Doe Bay Fest 2013: Day Two

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Words by Tara Kelly Kearns & photos by Morgen Schuler I woke up in my tent bright and early on Day Two of the 6th Annual Doe Bay Fest to the sound of the Caffe Vita espresso grinder, which was conveniently located near me and just outside of the Artist’s Cabin. The sky was overcast, making for a nice, ambient fog over Otter Cove, and everything outside was damp from having been rained on overnight.

Starting off the day at Otter Cove was Courtney Marie Andrews, a folk singer whose voice and melodies are reminiscent of the greats from a previous generation, such as Joan Baez and Joni Mitchell. While her song-writing and acoustic guitar finger-picking are gifts from the gods, she struggled to find her stride between songs. At times endearing, and otherwise just plain awkward, she was surprisingly self-aware of her short-coming, more than once saying, “That didn’t make any sense.”

After a cleanse in the spa, I wound up back at the Mainstage in time to catch Animal Eyes, a 5-piece band originally from small-town Alaska but now residing in Portland, OR. Between the long-locked redhead dancing around headbanging while playing his accordion, to their upbeat indie rock songs and overall youthful enthusiasm, they entertained their newly-gained fans. It is requisite to dip in the Puget Sound at least once while on the island, so I took this opportunity to go down to the beach where “Scott & Jenny’s Two-Bar” is a legend for providing delicious cocktails to thirsty festival patrons. The rocky beach was already packed with sunbathers, frisbee-throwers, and some swimmers, when You Me & Apollo played a stripped down acoustic set. As the crowd grew, I remembered that this is one of the things that makes DBF so special for concert-goers used to the typical experience: secret, random shows and a relaxed atmosphere that put performer and listener face to face.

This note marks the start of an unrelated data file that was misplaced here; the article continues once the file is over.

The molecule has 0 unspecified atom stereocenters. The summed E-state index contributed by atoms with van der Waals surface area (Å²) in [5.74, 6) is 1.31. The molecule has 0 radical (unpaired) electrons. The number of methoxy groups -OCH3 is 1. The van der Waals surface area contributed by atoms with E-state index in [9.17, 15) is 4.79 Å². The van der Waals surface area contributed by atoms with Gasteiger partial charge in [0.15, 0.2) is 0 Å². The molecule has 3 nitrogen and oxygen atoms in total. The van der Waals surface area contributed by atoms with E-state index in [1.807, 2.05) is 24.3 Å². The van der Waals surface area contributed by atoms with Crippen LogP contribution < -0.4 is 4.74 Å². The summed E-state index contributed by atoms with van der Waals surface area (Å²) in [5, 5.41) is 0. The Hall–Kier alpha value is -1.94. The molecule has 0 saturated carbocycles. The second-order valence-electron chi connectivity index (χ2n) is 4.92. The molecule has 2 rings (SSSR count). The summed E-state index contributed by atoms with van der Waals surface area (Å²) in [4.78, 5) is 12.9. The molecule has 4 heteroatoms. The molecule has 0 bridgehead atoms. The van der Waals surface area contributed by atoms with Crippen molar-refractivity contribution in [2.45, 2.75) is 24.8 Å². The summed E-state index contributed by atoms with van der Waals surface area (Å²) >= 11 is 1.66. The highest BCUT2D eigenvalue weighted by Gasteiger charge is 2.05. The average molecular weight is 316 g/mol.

Back at the Mainstage, all-female 4-piece surf band La Luz had started, and the audience was already pumped to be listening to one of the most anticipated bands of the weekend. Drummer Marian Li Pino holds down the technical skill of the group, while guitar, bass, and keys groove on the laid-back and ethereal melodies. And yes, the rumours are true: after an invitation from band to audience and some prodding from friends, I did in fact get up on the stage and do “The Worm” during one of their songs.

As Saturday afternoon turned into evening, San Francisco’s Quinn Deveaux & the Blue Beat Review had people up and dancing to their throw-back revival soul tunes; and lead singer from Portland’s Radiation City showed off her incredible range, and vocal control during the band’s skilled set.

The headliner of the weekend, Built to Spill, finished out the official DBF schedule with over an hour long set filled mostly with the band’s originals that much of the crowd sang along to. However, their set also included an epic cover of Neil Young’s “Cowgirl in the Sand,” which brought about a dozen guitarists from the weekend on stage shredding for what seemed to be at least 15 minutes.

This year’s Doe Bay Fest is being talked about as the “best yet” and owner of the resort, Joe Brotherton, eased everyone’s anxious minds by putting to rest rumours of the Fest’s end. So, for those of you who haven’t yet had a chance to experience it, get down to Doe Bay Resort over the course of the next year so you can have first dibs on 2014’s DBF tickets to know what the buzz is about.

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